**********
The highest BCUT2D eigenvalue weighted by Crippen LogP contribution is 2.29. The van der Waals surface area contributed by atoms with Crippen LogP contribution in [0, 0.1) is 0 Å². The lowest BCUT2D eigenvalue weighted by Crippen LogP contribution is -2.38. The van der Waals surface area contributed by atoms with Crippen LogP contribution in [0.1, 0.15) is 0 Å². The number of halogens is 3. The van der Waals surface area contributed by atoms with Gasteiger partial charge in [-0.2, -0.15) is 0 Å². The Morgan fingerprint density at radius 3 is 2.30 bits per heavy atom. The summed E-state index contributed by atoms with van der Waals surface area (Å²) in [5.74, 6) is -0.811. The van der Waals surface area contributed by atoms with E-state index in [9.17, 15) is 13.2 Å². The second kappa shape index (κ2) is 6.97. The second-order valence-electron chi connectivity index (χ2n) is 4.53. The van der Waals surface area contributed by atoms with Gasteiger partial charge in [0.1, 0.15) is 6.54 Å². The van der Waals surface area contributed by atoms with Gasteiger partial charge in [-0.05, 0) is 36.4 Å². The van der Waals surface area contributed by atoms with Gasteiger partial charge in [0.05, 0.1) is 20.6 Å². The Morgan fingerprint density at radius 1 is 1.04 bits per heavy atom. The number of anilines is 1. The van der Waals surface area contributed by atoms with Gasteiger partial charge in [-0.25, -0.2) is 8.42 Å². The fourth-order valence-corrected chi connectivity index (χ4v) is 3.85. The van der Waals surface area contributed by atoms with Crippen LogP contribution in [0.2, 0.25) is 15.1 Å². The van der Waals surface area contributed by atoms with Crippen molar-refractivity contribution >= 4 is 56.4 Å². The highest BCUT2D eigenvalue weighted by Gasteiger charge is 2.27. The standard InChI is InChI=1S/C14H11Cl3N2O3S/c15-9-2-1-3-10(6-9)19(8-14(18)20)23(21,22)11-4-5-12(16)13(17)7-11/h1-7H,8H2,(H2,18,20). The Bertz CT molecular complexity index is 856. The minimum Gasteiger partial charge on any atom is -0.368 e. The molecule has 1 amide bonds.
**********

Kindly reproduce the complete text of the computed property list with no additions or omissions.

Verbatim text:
The highest BCUT2D eigenvalue weighted by Crippen LogP contribution is 2.29. The van der Waals surface area contributed by atoms with Crippen LogP contribution in [0, 0.1) is 0 Å². The lowest BCUT2D eigenvalue weighted by Crippen LogP contribution is -2.38. The van der Waals surface area contributed by atoms with Crippen LogP contribution in [0.1, 0.15) is 0 Å². The number of halogens is 3. The van der Waals surface area contributed by atoms with Gasteiger partial charge in [-0.2, -0.15) is 0 Å². The Morgan fingerprint density at radius 3 is 2.30 bits per heavy atom. The summed E-state index contributed by atoms with van der Waals surface area (Å²) in [5.74, 6) is -0.811. The van der Waals surface area contributed by atoms with E-state index in [9.17, 15) is 13.2 Å². The second kappa shape index (κ2) is 6.97. The second-order valence-electron chi connectivity index (χ2n) is 4.53. The van der Waals surface area contributed by atoms with Gasteiger partial charge in [0.1, 0.15) is 6.54 Å². The van der Waals surface area contributed by atoms with Gasteiger partial charge in [-0.05, 0) is 36.4 Å². The van der Waals surface area contributed by atoms with Gasteiger partial charge in [0.05, 0.1) is 20.6 Å². The Morgan fingerprint density at radius 1 is 1.04 bits per heavy atom. The number of anilines is 1. The van der Waals surface area contributed by atoms with Gasteiger partial charge in [-0.25, -0.2) is 8.42 Å². The fourth-order valence-corrected chi connectivity index (χ4v) is 3.85. The van der Waals surface area contributed by atoms with Crippen LogP contribution in [0.2, 0.25) is 15.1 Å². The van der Waals surface area contributed by atoms with Crippen molar-refractivity contribution >= 4 is 56.4 Å². The highest BCUT2D eigenvalue weighted by Gasteiger charge is 2.27. The standard InChI is InChI=1S/C14H11Cl3N2O3S/c15-9-2-1-3-10(6-9)19(8-14(18)20)23(21,22)11-4-5-12(16)13(17)7-11/h1-7H,8H2,(H2,18,20). The Bertz CT molecular complexity index is 856. The minimum Gasteiger partial charge on any atom is -0.368 e. The molecule has 1 amide bonds.